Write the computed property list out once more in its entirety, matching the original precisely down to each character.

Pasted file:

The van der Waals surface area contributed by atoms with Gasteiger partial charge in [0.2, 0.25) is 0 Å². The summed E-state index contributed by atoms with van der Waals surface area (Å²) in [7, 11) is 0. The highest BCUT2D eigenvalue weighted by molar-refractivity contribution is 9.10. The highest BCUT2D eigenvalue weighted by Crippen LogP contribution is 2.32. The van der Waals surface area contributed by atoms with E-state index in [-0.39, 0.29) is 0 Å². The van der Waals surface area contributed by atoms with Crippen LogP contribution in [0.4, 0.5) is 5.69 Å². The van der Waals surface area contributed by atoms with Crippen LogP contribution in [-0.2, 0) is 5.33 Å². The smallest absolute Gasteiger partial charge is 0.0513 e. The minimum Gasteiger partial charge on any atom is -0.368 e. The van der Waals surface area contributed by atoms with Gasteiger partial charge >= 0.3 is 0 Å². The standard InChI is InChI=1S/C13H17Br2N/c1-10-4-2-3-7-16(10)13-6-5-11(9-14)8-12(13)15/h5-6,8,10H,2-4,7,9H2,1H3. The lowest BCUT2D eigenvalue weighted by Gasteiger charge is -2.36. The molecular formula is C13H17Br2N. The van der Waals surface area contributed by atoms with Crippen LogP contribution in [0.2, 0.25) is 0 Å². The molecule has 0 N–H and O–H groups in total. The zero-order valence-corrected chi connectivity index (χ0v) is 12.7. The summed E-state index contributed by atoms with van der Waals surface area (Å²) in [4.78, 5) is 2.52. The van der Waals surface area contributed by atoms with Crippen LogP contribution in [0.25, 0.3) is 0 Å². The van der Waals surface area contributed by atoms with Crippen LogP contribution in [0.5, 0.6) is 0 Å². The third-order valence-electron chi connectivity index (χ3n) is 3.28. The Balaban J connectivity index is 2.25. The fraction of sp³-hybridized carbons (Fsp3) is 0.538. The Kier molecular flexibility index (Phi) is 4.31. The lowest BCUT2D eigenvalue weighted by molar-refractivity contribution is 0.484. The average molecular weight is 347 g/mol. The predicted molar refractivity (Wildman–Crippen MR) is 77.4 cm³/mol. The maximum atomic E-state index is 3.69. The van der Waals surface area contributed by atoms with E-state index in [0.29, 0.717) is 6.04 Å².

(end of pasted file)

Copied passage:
The van der Waals surface area contributed by atoms with Gasteiger partial charge in [0.2, 0.25) is 0 Å². The summed E-state index contributed by atoms with van der Waals surface area (Å²) in [7, 11) is 0. The highest BCUT2D eigenvalue weighted by molar-refractivity contribution is 9.10. The highest BCUT2D eigenvalue weighted by Crippen LogP contribution is 2.32. The van der Waals surface area contributed by atoms with E-state index in [-0.39, 0.29) is 0 Å². The van der Waals surface area contributed by atoms with Crippen LogP contribution in [0.4, 0.5) is 5.69 Å². The van der Waals surface area contributed by atoms with Crippen LogP contribution in [-0.2, 0) is 5.33 Å². The smallest absolute Gasteiger partial charge is 0.0513 e. The minimum Gasteiger partial charge on any atom is -0.368 e. The van der Waals surface area contributed by atoms with Gasteiger partial charge >= 0.3 is 0 Å². The standard InChI is InChI=1S/C13H17Br2N/c1-10-4-2-3-7-16(10)13-6-5-11(9-14)8-12(13)15/h5-6,8,10H,2-4,7,9H2,1H3. The lowest BCUT2D eigenvalue weighted by Gasteiger charge is -2.36. The molecular formula is C13H17Br2N. The van der Waals surface area contributed by atoms with Crippen LogP contribution in [0.2, 0.25) is 0 Å². The molecule has 0 N–H and O–H groups in total. The zero-order valence-corrected chi connectivity index (χ0v) is 12.7. The summed E-state index contributed by atoms with van der Waals surface area (Å²) in [4.78, 5) is 2.52. The van der Waals surface area contributed by atoms with Crippen LogP contribution in [0.25, 0.3) is 0 Å². The van der Waals surface area contributed by atoms with Crippen LogP contribution in [0.5, 0.6) is 0 Å². The third-order valence-electron chi connectivity index (χ3n) is 3.28. The Balaban J connectivity index is 2.25. The fraction of sp³-hybridized carbons (Fsp3) is 0.538. The Kier molecular flexibility index (Phi) is 4.31. The lowest BCUT2D eigenvalue weighted by molar-refractivity contribution is 0.484. The average molecular weight is 347 g/mol. The predicted molar refractivity (Wildman–Crippen MR) is 77.4 cm³/mol. The maximum atomic E-state index is 3.69. The van der Waals surface area contributed by atoms with E-state index in [0.29, 0.717) is 6.04 Å².